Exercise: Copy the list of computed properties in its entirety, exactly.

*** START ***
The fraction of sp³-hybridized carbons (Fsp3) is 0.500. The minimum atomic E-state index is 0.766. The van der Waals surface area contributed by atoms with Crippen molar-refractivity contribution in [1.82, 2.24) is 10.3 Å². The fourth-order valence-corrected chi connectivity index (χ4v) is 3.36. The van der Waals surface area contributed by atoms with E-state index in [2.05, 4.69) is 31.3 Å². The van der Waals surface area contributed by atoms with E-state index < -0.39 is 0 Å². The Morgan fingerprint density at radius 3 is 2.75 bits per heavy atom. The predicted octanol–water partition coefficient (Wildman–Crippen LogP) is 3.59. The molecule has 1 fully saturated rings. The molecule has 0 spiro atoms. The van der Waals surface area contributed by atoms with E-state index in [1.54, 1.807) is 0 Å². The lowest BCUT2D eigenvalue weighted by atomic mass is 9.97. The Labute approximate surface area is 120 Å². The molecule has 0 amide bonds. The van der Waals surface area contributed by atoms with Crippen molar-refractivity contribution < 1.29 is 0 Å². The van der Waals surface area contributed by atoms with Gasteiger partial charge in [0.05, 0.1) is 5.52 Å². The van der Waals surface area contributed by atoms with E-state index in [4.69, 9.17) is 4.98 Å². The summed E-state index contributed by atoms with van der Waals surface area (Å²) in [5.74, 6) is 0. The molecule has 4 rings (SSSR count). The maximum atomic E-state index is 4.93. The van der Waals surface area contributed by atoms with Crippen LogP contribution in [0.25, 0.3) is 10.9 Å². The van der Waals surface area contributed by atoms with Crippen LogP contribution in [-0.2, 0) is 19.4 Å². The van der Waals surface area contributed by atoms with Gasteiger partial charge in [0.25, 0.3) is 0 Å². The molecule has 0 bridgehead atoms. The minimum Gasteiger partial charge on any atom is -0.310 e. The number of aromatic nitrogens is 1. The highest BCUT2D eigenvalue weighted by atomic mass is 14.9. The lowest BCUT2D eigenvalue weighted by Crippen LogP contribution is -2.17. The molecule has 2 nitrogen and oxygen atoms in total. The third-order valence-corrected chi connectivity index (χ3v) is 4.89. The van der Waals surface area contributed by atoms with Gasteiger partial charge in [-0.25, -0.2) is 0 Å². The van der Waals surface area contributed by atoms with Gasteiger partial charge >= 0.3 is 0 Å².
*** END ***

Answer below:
The fraction of sp³-hybridized carbons (Fsp3) is 0.500. The minimum atomic E-state index is 0.766. The van der Waals surface area contributed by atoms with Crippen molar-refractivity contribution in [1.82, 2.24) is 10.3 Å². The fourth-order valence-corrected chi connectivity index (χ4v) is 3.36. The van der Waals surface area contributed by atoms with E-state index in [2.05, 4.69) is 31.3 Å². The van der Waals surface area contributed by atoms with E-state index < -0.39 is 0 Å². The Morgan fingerprint density at radius 3 is 2.75 bits per heavy atom. The predicted octanol–water partition coefficient (Wildman–Crippen LogP) is 3.59. The molecule has 1 fully saturated rings. The molecule has 0 spiro atoms. The van der Waals surface area contributed by atoms with E-state index in [1.54, 1.807) is 0 Å². The lowest BCUT2D eigenvalue weighted by atomic mass is 9.97. The Labute approximate surface area is 120 Å². The molecule has 0 amide bonds. The van der Waals surface area contributed by atoms with Crippen molar-refractivity contribution < 1.29 is 0 Å². The van der Waals surface area contributed by atoms with Gasteiger partial charge in [0.05, 0.1) is 5.52 Å². The van der Waals surface area contributed by atoms with E-state index in [4.69, 9.17) is 4.98 Å². The summed E-state index contributed by atoms with van der Waals surface area (Å²) in [5.74, 6) is 0. The molecule has 4 rings (SSSR count). The maximum atomic E-state index is 4.93. The van der Waals surface area contributed by atoms with Crippen LogP contribution in [0.25, 0.3) is 10.9 Å². The van der Waals surface area contributed by atoms with Crippen LogP contribution in [-0.2, 0) is 19.4 Å². The van der Waals surface area contributed by atoms with Gasteiger partial charge in [0.25, 0.3) is 0 Å². The molecule has 0 bridgehead atoms. The minimum Gasteiger partial charge on any atom is -0.310 e. The number of aromatic nitrogens is 1. The highest BCUT2D eigenvalue weighted by atomic mass is 14.9. The lowest BCUT2D eigenvalue weighted by Crippen LogP contribution is -2.17. The molecule has 2 nitrogen and oxygen atoms in total. The third-order valence-corrected chi connectivity index (χ3v) is 4.89. The van der Waals surface area contributed by atoms with Gasteiger partial charge in [-0.25, -0.2) is 0 Å². The van der Waals surface area contributed by atoms with Gasteiger partial charge >= 0.3 is 0 Å².